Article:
"I'd like to ask about your relationship with the Gupta family. We know you've attended the wedding they had at Sun City. When and why were you introduced to them", she asked.

Gigaba stated that there was never a formal introduction. He goes onto say that a number of other ministers were invited and attended the function.

Mazzone then asked, "Why do you think you were invited in the first place?"

Gigaba then said that he did not know why the Guptas had invited him.

Minister Gigaba said that he also never found it peculiar being invited to the Gupta wedding in Sun City.

Specifically, he said that while he still lived in Durban, he attended a number of religious and cultural events. He would get invited to graduation ceremonies of people he had never met before. 

Mazzone then asked if Gigaba was aware that Zola Tsotsi was summoned to Jacob Zuma's homestead. Tsotsi reported to Gigaba at the time. 

Gigaba said that it was never reported to him.

Mazzone also asked about Salim Essa. She questions his links to a number of SEOs. 

"He has been linked to so many areas of our SOEs, that he's almost directly involved. Who introduced you to Salim Essa?"

Gigaba noted that when he was appointed as minister of Public Enterprises, Essa brought about a number of necessary skills to Broadband Infraco.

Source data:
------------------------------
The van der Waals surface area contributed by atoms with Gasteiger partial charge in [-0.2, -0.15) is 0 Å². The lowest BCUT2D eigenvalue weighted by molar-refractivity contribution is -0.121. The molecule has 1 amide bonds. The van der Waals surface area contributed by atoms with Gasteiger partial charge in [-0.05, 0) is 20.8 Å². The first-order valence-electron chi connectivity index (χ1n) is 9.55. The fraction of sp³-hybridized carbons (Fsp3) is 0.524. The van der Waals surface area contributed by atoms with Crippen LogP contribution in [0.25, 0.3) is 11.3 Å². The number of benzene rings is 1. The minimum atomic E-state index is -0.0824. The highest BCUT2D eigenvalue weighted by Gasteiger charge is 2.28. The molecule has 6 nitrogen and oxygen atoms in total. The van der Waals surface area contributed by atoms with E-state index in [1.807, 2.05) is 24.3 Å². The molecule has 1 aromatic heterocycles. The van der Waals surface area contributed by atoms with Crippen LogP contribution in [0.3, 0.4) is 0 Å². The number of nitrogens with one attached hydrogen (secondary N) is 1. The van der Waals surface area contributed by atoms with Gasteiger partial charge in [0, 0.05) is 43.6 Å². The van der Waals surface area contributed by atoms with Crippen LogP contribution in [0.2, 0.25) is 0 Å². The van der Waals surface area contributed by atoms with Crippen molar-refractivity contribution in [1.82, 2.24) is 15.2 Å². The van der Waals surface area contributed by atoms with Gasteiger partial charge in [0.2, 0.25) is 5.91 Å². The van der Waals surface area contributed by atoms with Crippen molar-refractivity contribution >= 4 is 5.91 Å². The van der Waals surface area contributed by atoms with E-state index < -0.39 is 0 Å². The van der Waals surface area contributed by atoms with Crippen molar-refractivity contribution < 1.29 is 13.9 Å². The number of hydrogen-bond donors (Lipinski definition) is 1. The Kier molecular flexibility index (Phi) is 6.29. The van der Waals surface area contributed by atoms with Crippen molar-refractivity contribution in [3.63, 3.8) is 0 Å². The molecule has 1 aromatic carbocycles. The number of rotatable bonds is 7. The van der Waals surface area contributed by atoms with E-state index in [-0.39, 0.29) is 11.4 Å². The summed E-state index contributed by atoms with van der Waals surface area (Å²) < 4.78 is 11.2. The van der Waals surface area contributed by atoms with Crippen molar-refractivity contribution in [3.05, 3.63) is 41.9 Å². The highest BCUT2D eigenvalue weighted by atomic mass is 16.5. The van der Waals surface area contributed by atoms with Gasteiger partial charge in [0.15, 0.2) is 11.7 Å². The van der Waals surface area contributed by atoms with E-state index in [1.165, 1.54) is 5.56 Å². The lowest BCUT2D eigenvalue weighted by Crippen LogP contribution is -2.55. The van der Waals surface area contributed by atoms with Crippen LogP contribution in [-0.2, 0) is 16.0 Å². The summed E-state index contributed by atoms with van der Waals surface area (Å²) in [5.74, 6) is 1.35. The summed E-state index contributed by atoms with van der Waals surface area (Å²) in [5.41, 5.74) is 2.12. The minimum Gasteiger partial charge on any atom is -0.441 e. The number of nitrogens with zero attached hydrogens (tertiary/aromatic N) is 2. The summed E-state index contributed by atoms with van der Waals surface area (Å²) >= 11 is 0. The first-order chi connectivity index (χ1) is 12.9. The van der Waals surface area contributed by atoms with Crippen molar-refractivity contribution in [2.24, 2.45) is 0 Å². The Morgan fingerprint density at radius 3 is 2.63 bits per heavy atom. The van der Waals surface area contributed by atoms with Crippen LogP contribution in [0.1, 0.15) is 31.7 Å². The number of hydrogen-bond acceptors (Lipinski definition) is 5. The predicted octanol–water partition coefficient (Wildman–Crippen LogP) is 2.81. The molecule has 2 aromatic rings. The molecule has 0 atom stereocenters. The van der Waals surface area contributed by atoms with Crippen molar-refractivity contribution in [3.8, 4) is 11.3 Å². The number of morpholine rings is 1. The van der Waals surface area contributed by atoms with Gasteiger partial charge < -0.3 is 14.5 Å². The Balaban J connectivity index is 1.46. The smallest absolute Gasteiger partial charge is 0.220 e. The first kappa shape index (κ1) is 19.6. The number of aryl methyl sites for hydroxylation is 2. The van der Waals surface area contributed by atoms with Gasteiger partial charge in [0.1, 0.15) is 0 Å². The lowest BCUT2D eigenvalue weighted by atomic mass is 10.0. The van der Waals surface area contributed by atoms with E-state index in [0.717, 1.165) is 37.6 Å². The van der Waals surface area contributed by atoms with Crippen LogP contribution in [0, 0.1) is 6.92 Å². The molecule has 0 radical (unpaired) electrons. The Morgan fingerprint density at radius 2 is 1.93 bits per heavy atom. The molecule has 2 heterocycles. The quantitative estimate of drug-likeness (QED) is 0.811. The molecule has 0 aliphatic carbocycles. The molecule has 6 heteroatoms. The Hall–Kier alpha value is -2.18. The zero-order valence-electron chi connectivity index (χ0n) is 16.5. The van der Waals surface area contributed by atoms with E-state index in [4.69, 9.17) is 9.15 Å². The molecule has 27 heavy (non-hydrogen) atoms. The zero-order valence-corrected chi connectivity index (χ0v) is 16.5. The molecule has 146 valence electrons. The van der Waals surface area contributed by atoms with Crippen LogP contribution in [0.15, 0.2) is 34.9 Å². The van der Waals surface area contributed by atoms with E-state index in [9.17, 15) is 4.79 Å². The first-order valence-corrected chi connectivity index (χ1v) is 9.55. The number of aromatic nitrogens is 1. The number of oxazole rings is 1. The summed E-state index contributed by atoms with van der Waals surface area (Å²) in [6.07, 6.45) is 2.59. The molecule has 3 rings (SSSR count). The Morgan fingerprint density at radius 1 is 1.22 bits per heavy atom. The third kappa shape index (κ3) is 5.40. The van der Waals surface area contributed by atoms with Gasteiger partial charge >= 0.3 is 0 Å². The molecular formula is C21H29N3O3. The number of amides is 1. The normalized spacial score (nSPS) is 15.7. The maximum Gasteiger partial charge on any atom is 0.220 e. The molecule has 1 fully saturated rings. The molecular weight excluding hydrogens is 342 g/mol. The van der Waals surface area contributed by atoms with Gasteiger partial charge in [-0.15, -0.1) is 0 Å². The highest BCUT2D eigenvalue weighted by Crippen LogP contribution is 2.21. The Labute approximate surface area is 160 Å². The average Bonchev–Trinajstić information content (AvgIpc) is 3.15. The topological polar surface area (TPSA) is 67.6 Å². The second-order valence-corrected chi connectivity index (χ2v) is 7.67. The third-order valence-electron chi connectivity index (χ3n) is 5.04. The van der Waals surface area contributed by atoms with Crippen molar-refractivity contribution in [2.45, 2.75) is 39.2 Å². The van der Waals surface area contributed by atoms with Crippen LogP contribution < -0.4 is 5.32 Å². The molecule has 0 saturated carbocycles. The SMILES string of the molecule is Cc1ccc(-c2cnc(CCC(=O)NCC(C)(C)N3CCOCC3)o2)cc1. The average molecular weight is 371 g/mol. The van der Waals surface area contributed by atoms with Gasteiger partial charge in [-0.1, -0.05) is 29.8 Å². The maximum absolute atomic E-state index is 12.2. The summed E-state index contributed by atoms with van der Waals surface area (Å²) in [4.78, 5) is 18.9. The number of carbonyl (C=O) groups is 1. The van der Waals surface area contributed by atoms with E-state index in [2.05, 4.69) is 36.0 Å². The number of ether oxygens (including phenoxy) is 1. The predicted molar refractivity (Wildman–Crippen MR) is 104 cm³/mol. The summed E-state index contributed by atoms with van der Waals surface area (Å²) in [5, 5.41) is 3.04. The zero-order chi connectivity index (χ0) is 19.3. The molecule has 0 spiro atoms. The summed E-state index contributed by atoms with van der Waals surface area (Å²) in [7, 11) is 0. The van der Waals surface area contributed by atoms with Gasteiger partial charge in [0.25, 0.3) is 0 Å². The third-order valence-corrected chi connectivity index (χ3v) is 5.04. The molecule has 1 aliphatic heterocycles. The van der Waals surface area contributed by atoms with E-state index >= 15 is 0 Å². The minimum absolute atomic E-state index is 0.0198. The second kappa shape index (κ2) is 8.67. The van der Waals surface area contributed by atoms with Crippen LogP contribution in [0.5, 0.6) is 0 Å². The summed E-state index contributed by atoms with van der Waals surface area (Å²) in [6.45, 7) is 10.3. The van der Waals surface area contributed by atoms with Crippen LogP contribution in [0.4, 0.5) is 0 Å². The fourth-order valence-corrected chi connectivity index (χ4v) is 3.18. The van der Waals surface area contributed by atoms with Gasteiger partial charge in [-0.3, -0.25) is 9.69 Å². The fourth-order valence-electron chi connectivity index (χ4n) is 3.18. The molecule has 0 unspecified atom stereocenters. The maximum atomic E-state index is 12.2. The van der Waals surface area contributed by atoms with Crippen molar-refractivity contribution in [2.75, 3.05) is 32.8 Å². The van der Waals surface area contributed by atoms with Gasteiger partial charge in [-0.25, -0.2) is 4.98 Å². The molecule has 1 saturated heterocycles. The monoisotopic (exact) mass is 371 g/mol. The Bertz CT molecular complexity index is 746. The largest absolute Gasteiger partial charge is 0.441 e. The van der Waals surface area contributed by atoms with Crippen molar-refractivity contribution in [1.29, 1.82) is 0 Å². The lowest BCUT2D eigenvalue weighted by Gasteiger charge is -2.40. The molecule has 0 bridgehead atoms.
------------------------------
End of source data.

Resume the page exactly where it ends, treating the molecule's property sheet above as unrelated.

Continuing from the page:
Mazzone does note that it appears that certain people were appointed in office and they were not the best person for the job. 

She adds, that certain things started to collapse around them. She acknowledged that perhaps these people misunderstood their roles.

Mazzone also asked Gigaba about the New Age Sponsored Breakfasts and the millions used to sponsor them. 

"You knew the Gupta family was being linked to dodgy dealings. When did you take action and what explanation did you receive?"

Gigaba said that when he became aware of the breakfast issue, he wrote to all the boards of all SOEs within his purview.

Mazzone said that Gigaba never raised a red flag against the Gupta family. She would like to know his reasoning behind this.

Gigaba said that as Minister he does not get involved in who gets tender contracts. 

Mazzone then said that she finds that statement as "passing the buck". She believes that the buck stops with the minister. 

"You aren't the kind of minister of who stays out of such issues."

She said that she expected the minister to take ownership of the department. Mazzone stated that Gigaba was derelict in his duties.

Gigaba then stated that he did not pass the buck. He noted quite emotionally that ministers don't involve themselves in tender contracts.